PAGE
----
House of Corrections

A workhouse was an institution in 17th century England whose intent is to deter the poor from accessing relief services provided by their parishes and derived from the taxes of propertied citizens (Bloy, 2002). Workhouses were erected with the general idea that the poor were disadvantaged because of their idleness and as long as relief was made available for them, they were not motivated to look for work. Conditions within the institution were severe.

Inmates were made to wear coarse uniforms, slept in dormitories, subsisted on very basic diets and in order to earn their keep, they were made to perform hard work such as stone breaking, bone crushing, painting walls, hole-digging which were to be filled in again and working the corn mill (Bloy, 2002). Such degrading conditions were employed to force the poor to look for employment and make their lives more decent.

Houses of corrections served a variety of purposes in that they provided work for the unemployed, skills training for the young as well as punishment and reform for petty criminals by sentencing them to brief periods of incarceration with hard labor such as beating hemp (BBC. co. uk, 2008). Hard labor was intended to reform inmates by teaching the value of industry and deter crime as well (Old Bailey Online, 2007). Later, houses of corrections began to house convicts of various offenses and the periods of imprisonment lengthened.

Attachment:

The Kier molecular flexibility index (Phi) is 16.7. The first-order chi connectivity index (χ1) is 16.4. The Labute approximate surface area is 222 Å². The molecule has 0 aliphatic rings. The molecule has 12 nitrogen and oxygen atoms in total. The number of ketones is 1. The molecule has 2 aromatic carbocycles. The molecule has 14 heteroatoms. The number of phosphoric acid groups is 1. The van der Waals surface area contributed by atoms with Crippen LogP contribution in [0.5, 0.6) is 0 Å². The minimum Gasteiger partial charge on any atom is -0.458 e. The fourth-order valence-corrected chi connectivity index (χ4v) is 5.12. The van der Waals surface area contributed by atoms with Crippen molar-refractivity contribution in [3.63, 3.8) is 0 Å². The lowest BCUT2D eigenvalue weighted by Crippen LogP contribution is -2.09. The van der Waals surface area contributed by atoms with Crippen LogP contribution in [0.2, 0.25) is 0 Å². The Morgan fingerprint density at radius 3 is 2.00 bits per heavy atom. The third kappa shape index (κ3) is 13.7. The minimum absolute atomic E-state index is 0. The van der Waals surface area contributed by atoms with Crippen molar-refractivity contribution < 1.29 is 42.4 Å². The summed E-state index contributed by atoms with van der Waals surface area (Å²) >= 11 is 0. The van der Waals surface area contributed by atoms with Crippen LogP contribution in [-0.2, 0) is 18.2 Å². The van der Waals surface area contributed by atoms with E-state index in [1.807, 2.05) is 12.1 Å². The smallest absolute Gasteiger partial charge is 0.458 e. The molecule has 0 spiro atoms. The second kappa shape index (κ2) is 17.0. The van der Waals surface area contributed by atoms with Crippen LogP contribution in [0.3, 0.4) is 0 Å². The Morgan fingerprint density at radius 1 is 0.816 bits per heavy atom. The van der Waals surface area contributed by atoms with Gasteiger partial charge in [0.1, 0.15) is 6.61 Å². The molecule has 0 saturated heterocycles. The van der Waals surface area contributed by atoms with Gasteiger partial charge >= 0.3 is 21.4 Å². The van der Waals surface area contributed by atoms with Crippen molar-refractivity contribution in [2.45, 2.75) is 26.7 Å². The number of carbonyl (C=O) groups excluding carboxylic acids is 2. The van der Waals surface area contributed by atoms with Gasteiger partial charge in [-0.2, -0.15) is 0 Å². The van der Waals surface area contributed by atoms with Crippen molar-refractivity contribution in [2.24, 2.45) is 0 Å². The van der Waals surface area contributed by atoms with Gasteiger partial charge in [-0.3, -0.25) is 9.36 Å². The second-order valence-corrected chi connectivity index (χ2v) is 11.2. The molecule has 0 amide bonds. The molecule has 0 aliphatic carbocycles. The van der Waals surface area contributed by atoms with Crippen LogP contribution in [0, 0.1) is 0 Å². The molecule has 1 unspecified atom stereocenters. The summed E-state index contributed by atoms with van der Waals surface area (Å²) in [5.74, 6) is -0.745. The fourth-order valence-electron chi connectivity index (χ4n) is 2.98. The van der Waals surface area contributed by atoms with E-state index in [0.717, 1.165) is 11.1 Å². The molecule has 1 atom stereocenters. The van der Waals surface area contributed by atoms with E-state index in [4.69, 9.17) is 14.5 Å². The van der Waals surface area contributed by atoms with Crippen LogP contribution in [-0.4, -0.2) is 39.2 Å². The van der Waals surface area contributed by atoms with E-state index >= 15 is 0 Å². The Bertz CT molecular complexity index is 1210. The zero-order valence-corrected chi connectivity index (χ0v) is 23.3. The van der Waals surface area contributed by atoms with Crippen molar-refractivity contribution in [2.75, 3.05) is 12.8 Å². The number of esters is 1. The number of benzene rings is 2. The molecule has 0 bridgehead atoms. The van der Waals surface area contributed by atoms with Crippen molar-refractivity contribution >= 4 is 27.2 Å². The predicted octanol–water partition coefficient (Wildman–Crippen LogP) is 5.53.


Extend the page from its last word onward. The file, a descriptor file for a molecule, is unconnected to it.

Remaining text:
Goals were areas for the imprisonment of convicts and persons awaiting trial. Private goals proliferated during and prior to the 18th century and were managed by private entities and were commercial operations where inmates had to pay for their food and other services such as the hammering on and off of leg irons (Cochrane, Melville and Marsh, 2004). Finally, hulks, also known as floating prisons, were old ships which were used to incarcerate convicted males where they were chained for the duration of their sentence (BBC.

co. uk, 2008). These convicts were also made to do hard labor such as dredging the Thames, working in the docks and supplementing the armed forces during war (Bloy, 2002). Hulks were later used to ship convicts from England to the Penal Colony in Australia when the English colony of Virginia stopped admitting transported convicts (Old Bailey Online, 2007). List of References BBC. co. uk (2008). A Brief History of the English Prison System. Retrieved 9 June 2008 from http://www. bbc. co. uk/dna/h2g2/A20961137. Bloy, M.

(2002). Victorian Web Home: Workhouses and the Poor Law. Retrieved 9 June 2008 from http://usp. nus. edu. sg/victorian/history/poorlaw/southwh. html. Cochrane, J. , Melville, G. and Marsh, I. (2004). Criminal Justice: An Introduction to Philosophies, Theories and Practice. London: Routledge, pp. 187. Retrieved 9 June 2008 from www. questia. com. Old Bailey Online (2007). Punishments at the Old Bailey. Retrieved 9 June 2008 from http://www. hrionline. ac. uk/oldbailey/history/crime/punishment. html#imprisonment.